Purpose: The objectives of this collaborative evaluation of the Manitoba Demonstration Project in Demand-Side Control for Diagnostic Imaging were to determine the impacts of both the computerized order entry and decision support components of the intervention, identify barriers to implementation, and provide insight into quantitative findings. Methods: Mixed methodology was used. A stakeholder committee guided project implementation and evaluation and assisted in interpreting findings. Orders placed through the software (July 2006 to August 2007) were analyzed in conjunction with qualitative data from semistructured interviews, focus groups, consultations, and observational methods. Data were collected before implementation, after the introduction of the computerized ordering system, after the introduction of decision support prompts, and at project completion. Analysis was conducted simultaneously with data collection. Results: Although the process change of computerized provider order entry was well accepted, there was low acceptance of the practice change of decision support. Of 8,757 orders placed after guidelines were activated, 1,678 (19.2%) had relevant guidelines and 957 (10.9%) were inappropriate according to the guidelines. In only 19 (2%) of these cases did the physician follow the advice given. Contributing factors included setting, implementation of only a subsection of the Canadian Association of Radiologists guidelines, implementation issues, physician perspectives on usefulness of decision support, the timing of advice, a lack of integration with existing patient information systems, and software limitations. Setting predicted satisfaction with ordering time. The potential for computerized provider order entry to decrease useful information accompanying orders was identified. Conclusions: The results of this study highlight the importance of ensuring both appropriate timing of decision support and integration with patient information systems. Implementation evaluation, as well as impact evaluation, is needed to assess new system adoption; early engagement of users can support this process. Further research is needed to determine the actual extent of inappropriate ordering. © 2011 American College of Radiology. Source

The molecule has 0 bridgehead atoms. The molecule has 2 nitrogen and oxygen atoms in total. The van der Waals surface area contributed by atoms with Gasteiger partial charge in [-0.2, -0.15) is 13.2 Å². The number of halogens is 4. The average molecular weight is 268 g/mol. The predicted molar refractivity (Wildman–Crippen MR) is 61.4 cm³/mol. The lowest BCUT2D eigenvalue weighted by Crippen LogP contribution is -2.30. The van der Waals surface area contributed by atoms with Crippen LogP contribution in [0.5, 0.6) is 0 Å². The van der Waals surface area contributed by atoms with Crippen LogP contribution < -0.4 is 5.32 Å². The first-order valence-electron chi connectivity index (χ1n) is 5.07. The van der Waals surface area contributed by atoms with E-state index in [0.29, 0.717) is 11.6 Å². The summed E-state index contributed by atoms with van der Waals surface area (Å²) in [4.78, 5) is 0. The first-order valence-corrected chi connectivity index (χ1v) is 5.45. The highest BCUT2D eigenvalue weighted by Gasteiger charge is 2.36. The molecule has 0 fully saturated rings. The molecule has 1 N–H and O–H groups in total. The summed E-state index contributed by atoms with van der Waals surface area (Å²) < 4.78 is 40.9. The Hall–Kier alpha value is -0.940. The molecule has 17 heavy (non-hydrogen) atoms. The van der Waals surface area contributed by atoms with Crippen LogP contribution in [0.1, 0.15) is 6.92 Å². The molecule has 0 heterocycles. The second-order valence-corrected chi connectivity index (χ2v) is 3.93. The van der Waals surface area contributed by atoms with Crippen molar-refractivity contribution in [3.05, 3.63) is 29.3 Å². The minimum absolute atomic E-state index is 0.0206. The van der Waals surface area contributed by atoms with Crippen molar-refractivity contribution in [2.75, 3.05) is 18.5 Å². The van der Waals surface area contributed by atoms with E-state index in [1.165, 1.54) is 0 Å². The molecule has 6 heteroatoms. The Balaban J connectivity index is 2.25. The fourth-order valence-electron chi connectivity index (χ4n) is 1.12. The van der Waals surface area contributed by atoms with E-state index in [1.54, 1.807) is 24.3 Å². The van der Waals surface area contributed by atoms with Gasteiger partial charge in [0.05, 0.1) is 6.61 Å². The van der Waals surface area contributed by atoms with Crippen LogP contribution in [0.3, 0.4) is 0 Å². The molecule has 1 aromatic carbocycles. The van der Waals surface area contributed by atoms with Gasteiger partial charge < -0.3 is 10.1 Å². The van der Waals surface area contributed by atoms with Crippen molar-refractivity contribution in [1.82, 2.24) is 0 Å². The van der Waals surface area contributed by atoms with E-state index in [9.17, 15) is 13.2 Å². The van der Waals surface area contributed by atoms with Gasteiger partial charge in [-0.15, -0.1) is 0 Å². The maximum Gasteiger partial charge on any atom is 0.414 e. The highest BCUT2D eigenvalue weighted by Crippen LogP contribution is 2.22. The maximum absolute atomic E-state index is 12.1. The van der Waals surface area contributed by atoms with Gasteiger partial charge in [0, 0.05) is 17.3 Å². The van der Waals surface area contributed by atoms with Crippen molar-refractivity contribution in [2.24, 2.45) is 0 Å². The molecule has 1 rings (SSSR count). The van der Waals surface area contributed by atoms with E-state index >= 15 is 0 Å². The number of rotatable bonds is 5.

Chochinov H.M.,University of Manitoba | Chochinov H.M.,Manitoba Palliative Care Research Unit | Kristjanson L.J.,Swinburne University of Technology | Kristjanson L.J.,Curtin University Australia | And 7 more authors.
The Lancet Oncology | Year: 2011